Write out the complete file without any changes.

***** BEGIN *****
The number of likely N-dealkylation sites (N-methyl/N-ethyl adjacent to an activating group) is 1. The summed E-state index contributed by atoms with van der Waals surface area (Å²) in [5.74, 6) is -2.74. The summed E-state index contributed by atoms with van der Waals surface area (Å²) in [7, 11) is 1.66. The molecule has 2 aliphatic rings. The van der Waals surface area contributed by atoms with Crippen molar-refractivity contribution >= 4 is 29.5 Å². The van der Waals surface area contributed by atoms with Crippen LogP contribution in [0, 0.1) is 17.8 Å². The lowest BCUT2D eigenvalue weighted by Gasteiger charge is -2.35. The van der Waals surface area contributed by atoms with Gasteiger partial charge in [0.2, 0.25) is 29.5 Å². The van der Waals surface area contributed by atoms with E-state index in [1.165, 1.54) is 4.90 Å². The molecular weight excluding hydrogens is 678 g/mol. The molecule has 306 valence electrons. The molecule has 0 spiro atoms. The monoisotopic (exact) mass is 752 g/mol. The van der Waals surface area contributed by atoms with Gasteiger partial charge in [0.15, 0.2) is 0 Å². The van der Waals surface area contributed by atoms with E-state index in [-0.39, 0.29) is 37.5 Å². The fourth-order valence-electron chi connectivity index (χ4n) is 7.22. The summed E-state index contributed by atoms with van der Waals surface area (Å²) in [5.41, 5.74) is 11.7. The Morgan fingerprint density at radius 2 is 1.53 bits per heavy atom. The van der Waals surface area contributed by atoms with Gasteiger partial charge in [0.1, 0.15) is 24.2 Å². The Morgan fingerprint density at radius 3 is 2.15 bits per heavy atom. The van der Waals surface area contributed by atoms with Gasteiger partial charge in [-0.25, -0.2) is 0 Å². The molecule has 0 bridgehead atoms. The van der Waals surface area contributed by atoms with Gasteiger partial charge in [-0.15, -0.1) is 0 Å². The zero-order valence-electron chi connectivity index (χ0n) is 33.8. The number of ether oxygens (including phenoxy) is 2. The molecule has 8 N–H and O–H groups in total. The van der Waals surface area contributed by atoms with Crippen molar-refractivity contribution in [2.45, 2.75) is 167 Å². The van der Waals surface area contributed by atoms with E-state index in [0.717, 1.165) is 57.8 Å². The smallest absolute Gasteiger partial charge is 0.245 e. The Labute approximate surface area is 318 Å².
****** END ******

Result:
The number of likely N-dealkylation sites (N-methyl/N-ethyl adjacent to an activating group) is 1. The summed E-state index contributed by atoms with van der Waals surface area (Å²) in [5.74, 6) is -2.74. The summed E-state index contributed by atoms with van der Waals surface area (Å²) in [7, 11) is 1.66. The molecule has 2 aliphatic rings. The van der Waals surface area contributed by atoms with Crippen molar-refractivity contribution >= 4 is 29.5 Å². The van der Waals surface area contributed by atoms with Crippen LogP contribution in [0, 0.1) is 17.8 Å². The lowest BCUT2D eigenvalue weighted by Gasteiger charge is -2.35. The van der Waals surface area contributed by atoms with Gasteiger partial charge in [0.2, 0.25) is 29.5 Å². The van der Waals surface area contributed by atoms with E-state index in [1.165, 1.54) is 4.90 Å². The molecular weight excluding hydrogens is 678 g/mol. The molecule has 306 valence electrons. The molecule has 0 spiro atoms. The monoisotopic (exact) mass is 752 g/mol. The van der Waals surface area contributed by atoms with Gasteiger partial charge in [0.15, 0.2) is 0 Å². The van der Waals surface area contributed by atoms with E-state index in [-0.39, 0.29) is 37.5 Å². The fourth-order valence-electron chi connectivity index (χ4n) is 7.22. The summed E-state index contributed by atoms with van der Waals surface area (Å²) in [5.41, 5.74) is 11.7. The Morgan fingerprint density at radius 2 is 1.53 bits per heavy atom. The van der Waals surface area contributed by atoms with Gasteiger partial charge in [0.1, 0.15) is 24.2 Å². The Morgan fingerprint density at radius 3 is 2.15 bits per heavy atom. The van der Waals surface area contributed by atoms with Gasteiger partial charge in [-0.25, -0.2) is 0 Å². The molecule has 0 bridgehead atoms. The van der Waals surface area contributed by atoms with Gasteiger partial charge in [-0.15, -0.1) is 0 Å². The zero-order valence-electron chi connectivity index (χ0n) is 33.8. The number of ether oxygens (including phenoxy) is 2. The molecule has 8 N–H and O–H groups in total. The van der Waals surface area contributed by atoms with Crippen molar-refractivity contribution in [2.45, 2.75) is 167 Å². The van der Waals surface area contributed by atoms with E-state index in [0.717, 1.165) is 57.8 Å². The smallest absolute Gasteiger partial charge is 0.245 e. The Labute approximate surface area is 318 Å².